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The Japanese economy: what now?

There are a few reasons for (moderate) optimism


 

As Japan grapples with what Prime Minister Naoto Kan described as the country’s biggest crisis since WWII, analysts are racing to predict what the impact of the earthquake will be. There’s much doom and gloom about how much the reconstruction effort will cost, what footing the bill will do to Japan’s public debt, how long it will take for production in key industries such as electronics and the auto sector to go back to full gear, and the threat of inflation a result of the vast destruction of Japan’s farmland which will mean a hike in food prices.

However, there are reasons for moderate optimism. The massive rebuilding that will follow the quake is bound to act as a powerful stimulus on the economy, and that could cushion a near-term GDP slowdown. The earthquake will also probably generate a rally-‘round-the-flag sentiment, and shake off the political stalemate that has paralyzed Japanese politics in recent years.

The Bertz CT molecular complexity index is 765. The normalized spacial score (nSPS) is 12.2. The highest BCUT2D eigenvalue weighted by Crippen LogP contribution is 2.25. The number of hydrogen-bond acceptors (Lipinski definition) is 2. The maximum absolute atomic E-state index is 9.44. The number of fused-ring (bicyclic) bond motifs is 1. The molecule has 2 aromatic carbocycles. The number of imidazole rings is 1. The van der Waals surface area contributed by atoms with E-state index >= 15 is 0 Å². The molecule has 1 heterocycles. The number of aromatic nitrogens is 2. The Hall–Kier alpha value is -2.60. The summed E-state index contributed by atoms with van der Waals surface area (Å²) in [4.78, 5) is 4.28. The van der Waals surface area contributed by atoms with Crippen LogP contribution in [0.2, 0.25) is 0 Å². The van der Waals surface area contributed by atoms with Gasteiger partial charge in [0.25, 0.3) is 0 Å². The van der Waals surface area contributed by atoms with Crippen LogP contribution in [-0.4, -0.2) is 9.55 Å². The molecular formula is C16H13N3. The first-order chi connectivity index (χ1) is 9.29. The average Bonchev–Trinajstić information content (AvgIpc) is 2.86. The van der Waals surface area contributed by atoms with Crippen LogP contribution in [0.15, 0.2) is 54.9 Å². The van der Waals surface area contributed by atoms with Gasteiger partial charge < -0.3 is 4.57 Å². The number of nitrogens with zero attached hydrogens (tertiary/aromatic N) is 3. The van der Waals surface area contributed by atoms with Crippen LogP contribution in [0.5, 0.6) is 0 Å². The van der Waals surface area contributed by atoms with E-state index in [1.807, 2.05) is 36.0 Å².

Also, the earthquake didn’t hit Japan in the worst possible spot. The epicenter was closest to the Miyagi district, which accounts for 1.7 per cent of Japan’s GDP. By contrast, the 6.9-magnitude quake that roiled Japan in 1995 hit an industrialized urban area that accounted for as much as 4 per cent of the country’s economy, according to Roubini Global Economics, an economic and market strategy research firm.

Even when looking at the financial markets, where Tokyo stocks suffered their biggest fall in two years on Monday, there’s a way to see the glass as half-full. The earthquake is a huge blow for insurers, but it is not expected to translate into capital flights and runs on the yen, according to Roubini.

On the other hand, the impact of the quake has been unexpectedly heavy for the luxury industry. Investors focused their concerns on Tiffany and Coach, which have a massive retail presence in Japan and whose stock tanked in the S&P 500 today. Even this pessimism, though, might be unwarranted, according to analyst Brian Sozzi from Wall Street Strategies, a stock market research company. The companies’ exposure to the Japanese earthquake, he wrote in an email to clients, will depend more on whether their stores are clustered near disaster areas than their sales volumes in Japan.

If you’re wondering what the earthquake will do to the nuclear industry, don’t miss Jason Kirby’s in-depth analysis coming out in our print edition of Maclean’s on Thursday, March 17.


 

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